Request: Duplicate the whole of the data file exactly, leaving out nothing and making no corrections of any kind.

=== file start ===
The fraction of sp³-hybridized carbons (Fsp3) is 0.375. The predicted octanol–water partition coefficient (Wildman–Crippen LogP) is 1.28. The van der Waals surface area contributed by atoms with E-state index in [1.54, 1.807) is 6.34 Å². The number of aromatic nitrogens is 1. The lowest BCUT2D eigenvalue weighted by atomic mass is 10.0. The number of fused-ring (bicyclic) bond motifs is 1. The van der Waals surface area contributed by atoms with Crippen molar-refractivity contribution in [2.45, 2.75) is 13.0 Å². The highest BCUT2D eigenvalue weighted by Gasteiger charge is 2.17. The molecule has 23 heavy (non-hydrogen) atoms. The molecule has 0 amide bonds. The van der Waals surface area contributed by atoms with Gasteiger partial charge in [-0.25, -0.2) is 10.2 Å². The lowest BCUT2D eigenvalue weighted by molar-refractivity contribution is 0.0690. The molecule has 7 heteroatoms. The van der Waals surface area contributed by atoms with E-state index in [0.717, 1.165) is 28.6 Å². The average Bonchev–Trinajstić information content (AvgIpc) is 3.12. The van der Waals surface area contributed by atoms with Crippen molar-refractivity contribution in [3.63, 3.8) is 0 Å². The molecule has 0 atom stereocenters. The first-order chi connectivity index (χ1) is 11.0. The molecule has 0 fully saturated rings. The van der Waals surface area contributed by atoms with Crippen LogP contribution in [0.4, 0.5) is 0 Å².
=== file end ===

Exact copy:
The fraction of sp³-hybridized carbons (Fsp3) is 0.375. The predicted octanol–water partition coefficient (Wildman–Crippen LogP) is 1.28. The van der Waals surface area contributed by atoms with E-state index in [1.54, 1.807) is 6.34 Å². The number of aromatic nitrogens is 1. The lowest BCUT2D eigenvalue weighted by atomic mass is 10.0. The number of fused-ring (bicyclic) bond motifs is 1. The van der Waals surface area contributed by atoms with Crippen molar-refractivity contribution in [2.45, 2.75) is 13.0 Å². The highest BCUT2D eigenvalue weighted by Gasteiger charge is 2.17. The molecule has 23 heavy (non-hydrogen) atoms. The molecule has 0 amide bonds. The van der Waals surface area contributed by atoms with Gasteiger partial charge in [-0.25, -0.2) is 10.2 Å². The lowest BCUT2D eigenvalue weighted by molar-refractivity contribution is 0.0690. The molecule has 7 heteroatoms. The van der Waals surface area contributed by atoms with E-state index in [0.717, 1.165) is 28.6 Å². The average Bonchev–Trinajstić information content (AvgIpc) is 3.12. The van der Waals surface area contributed by atoms with Crippen molar-refractivity contribution in [3.63, 3.8) is 0 Å². The molecule has 0 atom stereocenters. The first-order chi connectivity index (χ1) is 11.0. The molecule has 0 fully saturated rings. The van der Waals surface area contributed by atoms with Crippen LogP contribution in [0.4, 0.5) is 0 Å².